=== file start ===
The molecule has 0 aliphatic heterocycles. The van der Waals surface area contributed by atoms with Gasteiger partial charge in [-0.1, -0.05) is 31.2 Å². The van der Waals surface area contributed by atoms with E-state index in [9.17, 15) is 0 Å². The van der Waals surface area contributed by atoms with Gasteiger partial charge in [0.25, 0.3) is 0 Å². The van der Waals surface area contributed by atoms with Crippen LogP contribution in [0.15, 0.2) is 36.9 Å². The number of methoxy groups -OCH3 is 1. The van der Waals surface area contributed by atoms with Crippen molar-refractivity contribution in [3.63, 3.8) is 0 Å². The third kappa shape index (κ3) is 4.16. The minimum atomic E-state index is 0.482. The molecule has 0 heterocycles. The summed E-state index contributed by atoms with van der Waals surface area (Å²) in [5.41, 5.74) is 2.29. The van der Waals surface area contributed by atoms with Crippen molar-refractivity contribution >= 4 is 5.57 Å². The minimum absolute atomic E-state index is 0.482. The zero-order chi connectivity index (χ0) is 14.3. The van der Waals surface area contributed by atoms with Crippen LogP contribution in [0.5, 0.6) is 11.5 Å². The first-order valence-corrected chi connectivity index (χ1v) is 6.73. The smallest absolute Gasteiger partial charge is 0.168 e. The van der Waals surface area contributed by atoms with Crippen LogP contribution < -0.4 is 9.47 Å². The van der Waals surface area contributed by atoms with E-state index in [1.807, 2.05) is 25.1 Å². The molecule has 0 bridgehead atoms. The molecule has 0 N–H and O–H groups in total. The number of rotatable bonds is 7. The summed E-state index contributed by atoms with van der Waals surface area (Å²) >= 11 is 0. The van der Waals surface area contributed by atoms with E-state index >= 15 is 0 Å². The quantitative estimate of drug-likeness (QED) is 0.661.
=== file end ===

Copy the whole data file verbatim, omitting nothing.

The molecule has 0 aliphatic heterocycles. The van der Waals surface area contributed by atoms with Gasteiger partial charge in [-0.1, -0.05) is 31.2 Å². The van der Waals surface area contributed by atoms with E-state index in [9.17, 15) is 0 Å². The van der Waals surface area contributed by atoms with Gasteiger partial charge in [0.25, 0.3) is 0 Å². The van der Waals surface area contributed by atoms with Crippen LogP contribution in [0.15, 0.2) is 36.9 Å². The number of methoxy groups -OCH3 is 1. The van der Waals surface area contributed by atoms with Crippen molar-refractivity contribution in [3.63, 3.8) is 0 Å². The third kappa shape index (κ3) is 4.16. The minimum atomic E-state index is 0.482. The molecule has 0 heterocycles. The summed E-state index contributed by atoms with van der Waals surface area (Å²) in [5.41, 5.74) is 2.29. The van der Waals surface area contributed by atoms with Crippen molar-refractivity contribution >= 4 is 5.57 Å². The minimum absolute atomic E-state index is 0.482. The zero-order chi connectivity index (χ0) is 14.3. The van der Waals surface area contributed by atoms with Crippen LogP contribution in [0.5, 0.6) is 11.5 Å². The first-order valence-corrected chi connectivity index (χ1v) is 6.73. The smallest absolute Gasteiger partial charge is 0.168 e. The van der Waals surface area contributed by atoms with Crippen LogP contribution < -0.4 is 9.47 Å². The van der Waals surface area contributed by atoms with E-state index in [1.807, 2.05) is 25.1 Å². The molecule has 0 bridgehead atoms. The molecule has 0 N–H and O–H groups in total. The number of rotatable bonds is 7. The summed E-state index contributed by atoms with van der Waals surface area (Å²) >= 11 is 0. The van der Waals surface area contributed by atoms with E-state index >= 15 is 0 Å². The quantitative estimate of drug-likeness (QED) is 0.661.